Years ago I fell in love with James Herriot’s books. He wrote of his experiences as a country vet in Yorkshire, England. One story in particular pops into my mind often because of an old farmer complaining about having to take big steps and then little steps while walking through the crowded streets of town. I can relate!
Each area of our sanctuary is inhabited with furry road blocks. Some are smaller than others, and some are more mobile than others. Knowing which road block is likely to move just as I begin to step over it is a skill that I must continually sharpen.
My kitchen area has eleven little barriers and one large one. They all move at a different pace, and some are more likely than others to settle in just behind me. I learned quite awhile back to avoid turning around quickly with a knife in my hand. The consequences of that action could easily be catastrophic for everyone involved. That standard also applies when I have a heavy skillet full of hot food in my hand. So I plan my route across my kitchen floor as carefully as possible, knowing that my course must be extremely flexible.
Our enclosed back porch is home to fourteen little guys. Most of these dogs are seniors and their pace is consistently slow. Their trajectory, however, is almost never consistent. Each morning when I feed I enter the back porch with a tall stack of food bowls carefully measured and stacked in a specific order for the individual needs of the babies waiting impatiently to be fed. Two or three of these little guys know their bowl is close to the bottom and therefore one of the last to be dished out. They follow each other, just a step in front of me, in a zig-zag pattern all the way down the porch. I take a step and stop while they cross in front of me. I take another step, hand out a bowl of food, and stop while they cross in front of me. There is no “as the crow flies” path down the length of that porch.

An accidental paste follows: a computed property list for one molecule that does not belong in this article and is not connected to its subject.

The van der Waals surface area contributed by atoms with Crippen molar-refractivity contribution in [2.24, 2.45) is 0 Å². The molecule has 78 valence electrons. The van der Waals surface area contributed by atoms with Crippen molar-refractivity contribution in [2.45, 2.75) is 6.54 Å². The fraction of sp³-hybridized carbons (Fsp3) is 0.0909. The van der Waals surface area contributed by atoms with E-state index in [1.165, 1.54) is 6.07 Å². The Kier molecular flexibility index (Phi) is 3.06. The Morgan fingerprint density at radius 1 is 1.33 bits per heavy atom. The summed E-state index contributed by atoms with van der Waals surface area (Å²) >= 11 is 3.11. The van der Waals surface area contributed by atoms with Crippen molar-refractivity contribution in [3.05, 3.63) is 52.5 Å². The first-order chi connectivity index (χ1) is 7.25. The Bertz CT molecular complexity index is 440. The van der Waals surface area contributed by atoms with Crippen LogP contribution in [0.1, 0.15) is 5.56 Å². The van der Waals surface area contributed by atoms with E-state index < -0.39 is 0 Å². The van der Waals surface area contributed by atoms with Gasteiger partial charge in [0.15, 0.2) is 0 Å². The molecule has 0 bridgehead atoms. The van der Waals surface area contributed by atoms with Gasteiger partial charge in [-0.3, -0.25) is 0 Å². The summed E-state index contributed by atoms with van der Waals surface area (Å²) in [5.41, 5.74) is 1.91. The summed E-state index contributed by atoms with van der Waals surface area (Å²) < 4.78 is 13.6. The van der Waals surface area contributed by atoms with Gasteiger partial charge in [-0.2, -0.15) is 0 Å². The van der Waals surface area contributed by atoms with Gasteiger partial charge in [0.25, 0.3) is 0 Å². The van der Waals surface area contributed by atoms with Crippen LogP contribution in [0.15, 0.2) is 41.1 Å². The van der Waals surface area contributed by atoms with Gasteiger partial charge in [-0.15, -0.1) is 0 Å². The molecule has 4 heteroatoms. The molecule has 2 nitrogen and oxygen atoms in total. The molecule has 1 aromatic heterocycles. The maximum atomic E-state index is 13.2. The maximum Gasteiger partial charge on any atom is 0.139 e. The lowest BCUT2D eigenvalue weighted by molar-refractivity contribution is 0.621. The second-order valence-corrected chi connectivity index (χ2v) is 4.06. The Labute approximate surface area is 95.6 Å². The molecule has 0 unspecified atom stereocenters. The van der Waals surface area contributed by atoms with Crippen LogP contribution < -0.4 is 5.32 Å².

Three of our German Shepherds and little Delilah reside in the back of our house with access to a long hallway that leads to my laundry room. That hall is always littered with large, often immovable hairy road blocks. I took a header into a laundry basket one day because I carried it in front of me blocking my vision of the floor. Jake, my large male shepherd, was not pleased when a laundry basket full of me landed on top of him during a late afternoon nap.
With the exception of one ill-advised trip down that hall in the dark, we have all managed to avoid injury as we try to occupy the same space. That particular fall left me sprawled out on the floor with a fingernail torn half off and a shoulder that ached for several weeks. Thankfully the dogs were fine, and my injuries healed quicker than my pride.
My life is full of big steps and then little steps. This description applies not only to my travels through my own home, but my journey through a self-imposed mandate to rescue as many senior, special-needs, and abandoned dogs as we can.